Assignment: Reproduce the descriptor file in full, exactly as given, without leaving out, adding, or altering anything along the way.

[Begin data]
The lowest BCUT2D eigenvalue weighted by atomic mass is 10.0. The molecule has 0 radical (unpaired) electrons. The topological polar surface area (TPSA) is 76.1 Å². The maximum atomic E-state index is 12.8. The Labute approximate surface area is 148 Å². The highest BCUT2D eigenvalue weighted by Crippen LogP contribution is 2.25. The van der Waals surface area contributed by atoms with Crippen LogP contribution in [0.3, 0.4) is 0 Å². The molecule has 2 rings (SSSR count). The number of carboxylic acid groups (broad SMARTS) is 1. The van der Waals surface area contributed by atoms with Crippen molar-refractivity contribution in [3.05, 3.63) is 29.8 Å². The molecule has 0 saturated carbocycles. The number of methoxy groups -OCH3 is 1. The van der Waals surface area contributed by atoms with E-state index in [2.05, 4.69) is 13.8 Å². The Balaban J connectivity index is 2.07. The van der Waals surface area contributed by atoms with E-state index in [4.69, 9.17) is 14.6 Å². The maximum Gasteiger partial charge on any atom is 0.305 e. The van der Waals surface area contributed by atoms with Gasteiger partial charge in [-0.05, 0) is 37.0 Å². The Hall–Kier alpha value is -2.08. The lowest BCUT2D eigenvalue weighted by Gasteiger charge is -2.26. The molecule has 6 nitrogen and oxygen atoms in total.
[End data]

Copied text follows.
The lowest BCUT2D eigenvalue weighted by atomic mass is 10.0. The molecule has 0 radical (unpaired) electrons. The topological polar surface area (TPSA) is 76.1 Å². The maximum atomic E-state index is 12.8. The Labute approximate surface area is 148 Å². The highest BCUT2D eigenvalue weighted by Crippen LogP contribution is 2.25. The van der Waals surface area contributed by atoms with Crippen LogP contribution in [0.3, 0.4) is 0 Å². The molecule has 2 rings (SSSR count). The number of carboxylic acid groups (broad SMARTS) is 1. The van der Waals surface area contributed by atoms with Crippen molar-refractivity contribution in [3.05, 3.63) is 29.8 Å². The molecule has 0 saturated carbocycles. The number of methoxy groups -OCH3 is 1. The van der Waals surface area contributed by atoms with E-state index in [2.05, 4.69) is 13.8 Å². The Balaban J connectivity index is 2.07. The van der Waals surface area contributed by atoms with E-state index in [4.69, 9.17) is 14.6 Å². The maximum Gasteiger partial charge on any atom is 0.305 e. The van der Waals surface area contributed by atoms with Gasteiger partial charge in [-0.05, 0) is 37.0 Å². The Hall–Kier alpha value is -2.08. The lowest BCUT2D eigenvalue weighted by Gasteiger charge is -2.26. The molecule has 6 nitrogen and oxygen atoms in total.